One of the things that has often bothered me is the stereotype that people who are into such professions as science and math, or really anything collegiate in nature, are not into fashion. I say this is hogwash! Just because one is brainy and likes to crunch numbers, write scientific papers, or setup unix databases does not mean they have no sense of what looks good on them. Granted there are the famous stereo types such as Einstein. He had a suit for every day of the week, all put together so he didn't have to spend time thinking about day to day things. But on the other hand, he cared enough to put the effort into THAT much of a wardrobe. And honestly, his hair has become iconic.
I recently had a conversation with another lady at work who I always think "Wow, she looks really put together". Lovely dark skin and hair, awesome clothes (even though not my type, they look good on her, which is the point), and smart. I found out she used to model, then went to college on that money to get a degree in electronics.
Which made me think about a famous actress from the 40's. As some of you might have guessed, I'm enamored of the clothing from that era. I went searching for famous actresses and came across Hedy Lamarr. Not only is she credited with being the first actress to appear naked in a movie that was not a "Blue Movie" (what they called porn back in the day), but she co-invented a device that eventually led to our current wireless technology. The Frequency-hopping spread-spectrum invention. It was originally thought to make torpedoes and other submarine communications harder to decode during the war, but wasn't put into use until the late 50's(or 60's, I'm being lazy on that fact check). How could a Hollywood actress do such a thing? Turns out she was a talented mathematician before she became and actress and the idea came up when trying to solve a special effects need for a movie.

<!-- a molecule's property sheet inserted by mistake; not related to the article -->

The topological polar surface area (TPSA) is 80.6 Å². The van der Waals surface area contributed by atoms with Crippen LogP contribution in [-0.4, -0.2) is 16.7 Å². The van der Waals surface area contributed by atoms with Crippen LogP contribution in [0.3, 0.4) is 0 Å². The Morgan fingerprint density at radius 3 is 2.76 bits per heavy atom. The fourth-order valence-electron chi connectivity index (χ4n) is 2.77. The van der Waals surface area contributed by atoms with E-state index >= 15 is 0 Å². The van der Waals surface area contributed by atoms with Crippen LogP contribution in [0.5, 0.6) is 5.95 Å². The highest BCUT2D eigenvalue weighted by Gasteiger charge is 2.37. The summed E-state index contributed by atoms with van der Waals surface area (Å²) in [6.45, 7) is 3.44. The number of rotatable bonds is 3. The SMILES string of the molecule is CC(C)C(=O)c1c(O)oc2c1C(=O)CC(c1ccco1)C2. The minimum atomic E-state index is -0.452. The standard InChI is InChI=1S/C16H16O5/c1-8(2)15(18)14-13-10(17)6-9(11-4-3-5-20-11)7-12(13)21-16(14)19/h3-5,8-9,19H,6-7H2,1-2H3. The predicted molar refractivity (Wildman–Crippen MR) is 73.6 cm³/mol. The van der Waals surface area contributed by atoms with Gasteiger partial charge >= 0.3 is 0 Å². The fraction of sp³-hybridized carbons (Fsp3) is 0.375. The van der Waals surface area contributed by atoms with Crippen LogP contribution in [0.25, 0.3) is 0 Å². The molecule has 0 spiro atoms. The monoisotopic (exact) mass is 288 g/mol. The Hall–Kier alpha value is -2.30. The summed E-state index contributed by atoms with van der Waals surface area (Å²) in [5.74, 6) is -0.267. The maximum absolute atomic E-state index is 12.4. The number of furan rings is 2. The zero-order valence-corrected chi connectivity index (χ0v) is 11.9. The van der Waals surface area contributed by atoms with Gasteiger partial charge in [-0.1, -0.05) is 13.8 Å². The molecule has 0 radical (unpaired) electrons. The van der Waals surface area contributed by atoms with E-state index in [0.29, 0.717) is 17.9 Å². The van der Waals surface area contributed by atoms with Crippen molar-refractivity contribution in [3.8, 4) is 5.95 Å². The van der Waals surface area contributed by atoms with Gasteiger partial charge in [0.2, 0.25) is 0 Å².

And to continue the idea of fashion and electronics intersecting, former Project Runway contestant Diana Eng is working on her own line of clothing that incorporates advancements in technology. Things such as El-wire and sew-able electronics called the Lilypad Arduino. A fashion subset of the open source electronics for hobbyists created by Leah Buechley at MIT. I happen to own a spool of conductive embroidery thread and have a few project ideas of my own. In fact, I already did one simple one for my son last Christmas.
So it seems to me that one does not need to give up brains for beauty and fashion. They can, in fact, go hand in hand. And I think that if we take this a step further we can teach our daughters that while you don't HAVE to be one or the other, its OK to be both.
So keep sewing, keep learning, and most importantly, stay beautifully true to yourself.